Dee Wallace, much like any role she has played, was masterful in the part of Karen. She had a sort of subdued anxiety. For example, her voice is sweet and she speaks as if she is in a constant, dreamlike, sort of state, but her face emotes the intensity in which her voice speaks. She discusses how she does not do a lot of prep for a role and that she just reacts to what is happening. Christopher Stone and Wallace had great chemistry as husband and wife, and for good reason: they were engaged at the time. Wallace has said they could not find an actor to play her husband, so she threw out Christopher’s name and left out that he was her fiance. Bill is a devoted husband, health nut and vegetarian, but after he is attacked by a werewolf, that all changes. Wallace recounts her time on the set of The Howling and working with her husband: “I loved Joe and Dan and the part. And I was sharing the screen with my fiancé, Christopher Stone. It doesn’t get any better than that!” Belinda Balaski’s Terry is the serious, but sweet best friend and co-worker of Karen, and a testament to their friendship is when Karen calls her late at night and begs her to drive up to the Colony, which she does without protest and arrives the next day. Dennis Dugan’s Chris is Terry’s boyfriend and co-worker who joins the fight when he gets a frantic call from Terry at the Colony.
Elisabeth Brooks’ Marsha was sex personified. At one point, Karen calls her a “bitch in heat,” and that is exactly what she was, in every sense of the word as she seduces and turns Bill away from Karen. Finally, the cast is rounded out by genre veterans such as Dick Miller (A Bucket of Blood 1959, Gremlins 1984), and John Carradine (The Astro-Zombies 1968, Shock Waves 1977), with cameos by Roger Corman (Director: X: The Man With X-Ray Eyes 1963, The Masque of the Red Death 1964), Mick Garris (Director: Critters 2 1988, Psycho IV: The Beginning 1990), and Forrest J. Ackerman (Creator of Famous Monsters of Filmland Magazine).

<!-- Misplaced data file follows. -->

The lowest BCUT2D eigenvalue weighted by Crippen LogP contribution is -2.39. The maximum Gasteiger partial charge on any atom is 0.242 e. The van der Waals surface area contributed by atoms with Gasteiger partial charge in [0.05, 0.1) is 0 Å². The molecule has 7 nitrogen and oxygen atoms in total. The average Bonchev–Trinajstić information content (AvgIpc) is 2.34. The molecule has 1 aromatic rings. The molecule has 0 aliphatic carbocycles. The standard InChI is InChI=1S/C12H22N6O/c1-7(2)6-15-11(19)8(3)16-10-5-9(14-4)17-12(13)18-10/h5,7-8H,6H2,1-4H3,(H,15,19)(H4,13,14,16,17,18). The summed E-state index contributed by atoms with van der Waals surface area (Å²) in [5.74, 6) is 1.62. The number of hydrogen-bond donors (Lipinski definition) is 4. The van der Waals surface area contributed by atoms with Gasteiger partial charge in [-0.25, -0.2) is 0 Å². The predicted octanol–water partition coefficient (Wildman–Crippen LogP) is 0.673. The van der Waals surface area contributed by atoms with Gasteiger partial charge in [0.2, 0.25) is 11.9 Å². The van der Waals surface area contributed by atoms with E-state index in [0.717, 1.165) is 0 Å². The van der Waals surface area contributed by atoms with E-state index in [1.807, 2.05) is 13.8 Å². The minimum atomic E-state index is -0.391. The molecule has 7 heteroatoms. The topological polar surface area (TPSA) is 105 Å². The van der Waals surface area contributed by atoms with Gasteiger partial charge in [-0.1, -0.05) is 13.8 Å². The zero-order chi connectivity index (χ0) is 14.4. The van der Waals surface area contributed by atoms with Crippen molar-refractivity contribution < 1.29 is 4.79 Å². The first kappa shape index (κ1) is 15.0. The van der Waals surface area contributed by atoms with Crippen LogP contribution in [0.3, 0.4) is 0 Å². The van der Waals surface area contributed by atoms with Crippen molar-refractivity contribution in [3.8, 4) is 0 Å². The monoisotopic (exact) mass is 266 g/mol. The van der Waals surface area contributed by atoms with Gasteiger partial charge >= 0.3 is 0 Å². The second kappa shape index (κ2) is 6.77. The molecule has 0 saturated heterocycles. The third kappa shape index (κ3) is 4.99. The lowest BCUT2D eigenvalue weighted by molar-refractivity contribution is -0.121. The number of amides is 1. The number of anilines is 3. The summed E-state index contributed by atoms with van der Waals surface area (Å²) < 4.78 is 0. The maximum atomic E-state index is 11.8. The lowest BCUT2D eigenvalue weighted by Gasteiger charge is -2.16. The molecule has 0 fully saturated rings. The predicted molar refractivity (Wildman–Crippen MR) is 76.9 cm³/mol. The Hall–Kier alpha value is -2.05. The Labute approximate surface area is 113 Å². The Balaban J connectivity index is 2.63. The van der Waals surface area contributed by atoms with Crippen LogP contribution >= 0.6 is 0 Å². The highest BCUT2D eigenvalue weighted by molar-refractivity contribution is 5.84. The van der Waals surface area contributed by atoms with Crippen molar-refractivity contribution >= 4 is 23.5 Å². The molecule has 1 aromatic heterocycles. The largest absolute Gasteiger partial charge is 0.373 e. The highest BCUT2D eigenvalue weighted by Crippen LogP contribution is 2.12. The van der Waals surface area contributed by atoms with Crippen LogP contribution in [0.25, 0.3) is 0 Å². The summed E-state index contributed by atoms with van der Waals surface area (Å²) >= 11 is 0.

The Special FX were originally going to be done by Rick Baker, but he left to do An American Werewolf in London (1981), leaving the effects job for this film in the hands of Assistant Rob Bottin (John Carpenter’s The Thing 1982, RoboCop 1987). Up until very recently, Werewolf transformations were done by dissolves in which the make-up artist would add a layer of make up, they would shoot, then add another layer of make-up, and so on and dissolve the shots together. Many air bladders were used under a layer of latex to give the illusion that the body was physically changing. All in all, there are more scenes of transformation than actual Werewolf action. The only full bodied Werewolf is the scene where Eddie transforms and attacks Terry and a little bit at the end as Karen and Chris are escaping. Both The Howling and An American Werewolf in London were released the same year and both received praise for their makeup work.
Critically, The Howling was well received. In 1981, Roger Ebert’s two out of four star review described The Howling as the “silliest film seen in some time,” but Ebert also said the special effects were good and the film was perhaps “worth your money, IF you get it two for one.” However, Ebert’s television partner, Gene Siskel, liked the film and gave it three and a half stars out of four. Leonard Maltin also wrote in his book, 2002 Movie & Video Guide, that The Howling is a “hip, well-made Horror film” and noted the humorous references to classic Werewolf cinema. Variety praised both the film’s sense of humor and its traditional approach to Horror.
The Howling is a genuinely terrifying film sprinkled with humor for a good movie watching experience, and even after thirty-five years, still remains one of the best Werewolf films ever made. Wallace herself states, “I think it’s a true nod to classic horror: a great story, great characters you care about, great actors and amazing special effects, creative direction and editing. It is a film the Horror genre can be proud of!” Thousands of fans would agree with her, and that is why The Howling still has bite all these years later.